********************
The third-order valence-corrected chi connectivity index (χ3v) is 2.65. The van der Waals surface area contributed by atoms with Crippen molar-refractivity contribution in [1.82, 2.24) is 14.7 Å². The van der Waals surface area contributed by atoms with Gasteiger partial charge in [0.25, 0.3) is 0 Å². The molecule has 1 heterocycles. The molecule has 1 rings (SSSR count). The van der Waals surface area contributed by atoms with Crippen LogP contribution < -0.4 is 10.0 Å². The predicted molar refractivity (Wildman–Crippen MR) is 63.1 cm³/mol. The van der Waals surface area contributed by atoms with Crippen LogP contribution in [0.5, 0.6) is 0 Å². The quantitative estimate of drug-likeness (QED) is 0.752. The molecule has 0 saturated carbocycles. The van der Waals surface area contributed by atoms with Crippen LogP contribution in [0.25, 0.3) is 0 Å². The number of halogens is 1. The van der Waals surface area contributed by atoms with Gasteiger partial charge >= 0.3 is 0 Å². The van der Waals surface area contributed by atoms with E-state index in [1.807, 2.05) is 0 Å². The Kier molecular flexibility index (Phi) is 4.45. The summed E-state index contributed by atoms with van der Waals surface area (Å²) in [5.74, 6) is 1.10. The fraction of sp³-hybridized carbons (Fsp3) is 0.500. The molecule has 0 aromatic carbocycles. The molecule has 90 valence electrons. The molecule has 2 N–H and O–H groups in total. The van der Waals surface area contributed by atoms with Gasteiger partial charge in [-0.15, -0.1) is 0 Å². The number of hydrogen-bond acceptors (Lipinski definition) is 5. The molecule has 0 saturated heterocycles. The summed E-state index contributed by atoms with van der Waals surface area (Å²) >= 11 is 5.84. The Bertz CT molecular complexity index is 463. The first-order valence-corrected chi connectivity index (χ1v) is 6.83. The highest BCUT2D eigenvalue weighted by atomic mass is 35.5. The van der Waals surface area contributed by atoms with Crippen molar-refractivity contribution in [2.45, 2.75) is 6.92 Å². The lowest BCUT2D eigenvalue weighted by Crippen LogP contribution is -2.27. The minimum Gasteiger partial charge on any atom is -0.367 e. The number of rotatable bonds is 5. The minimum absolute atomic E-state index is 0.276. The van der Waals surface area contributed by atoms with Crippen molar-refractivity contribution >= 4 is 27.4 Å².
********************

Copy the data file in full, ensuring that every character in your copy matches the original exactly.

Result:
The third-order valence-corrected chi connectivity index (χ3v) is 2.65. The van der Waals surface area contributed by atoms with Crippen molar-refractivity contribution in [1.82, 2.24) is 14.7 Å². The van der Waals surface area contributed by atoms with Gasteiger partial charge in [0.25, 0.3) is 0 Å². The molecule has 1 heterocycles. The molecule has 1 rings (SSSR count). The van der Waals surface area contributed by atoms with Crippen LogP contribution < -0.4 is 10.0 Å². The predicted molar refractivity (Wildman–Crippen MR) is 63.1 cm³/mol. The van der Waals surface area contributed by atoms with Crippen LogP contribution in [0.5, 0.6) is 0 Å². The quantitative estimate of drug-likeness (QED) is 0.752. The molecule has 0 saturated carbocycles. The van der Waals surface area contributed by atoms with Crippen LogP contribution in [0.25, 0.3) is 0 Å². The number of halogens is 1. The van der Waals surface area contributed by atoms with Gasteiger partial charge >= 0.3 is 0 Å². The van der Waals surface area contributed by atoms with E-state index in [1.807, 2.05) is 0 Å². The Kier molecular flexibility index (Phi) is 4.45. The summed E-state index contributed by atoms with van der Waals surface area (Å²) in [5.74, 6) is 1.10. The fraction of sp³-hybridized carbons (Fsp3) is 0.500. The molecule has 0 aromatic carbocycles. The molecule has 90 valence electrons. The molecule has 2 N–H and O–H groups in total. The van der Waals surface area contributed by atoms with Gasteiger partial charge in [-0.15, -0.1) is 0 Å². The number of hydrogen-bond acceptors (Lipinski definition) is 5. The molecule has 0 saturated heterocycles. The summed E-state index contributed by atoms with van der Waals surface area (Å²) >= 11 is 5.84. The Bertz CT molecular complexity index is 463. The first-order valence-corrected chi connectivity index (χ1v) is 6.83. The highest BCUT2D eigenvalue weighted by atomic mass is 35.5. The van der Waals surface area contributed by atoms with Crippen molar-refractivity contribution in [2.45, 2.75) is 6.92 Å². The lowest BCUT2D eigenvalue weighted by Crippen LogP contribution is -2.27. The minimum Gasteiger partial charge on any atom is -0.367 e. The number of rotatable bonds is 5. The minimum absolute atomic E-state index is 0.276. The van der Waals surface area contributed by atoms with Crippen molar-refractivity contribution >= 4 is 27.4 Å².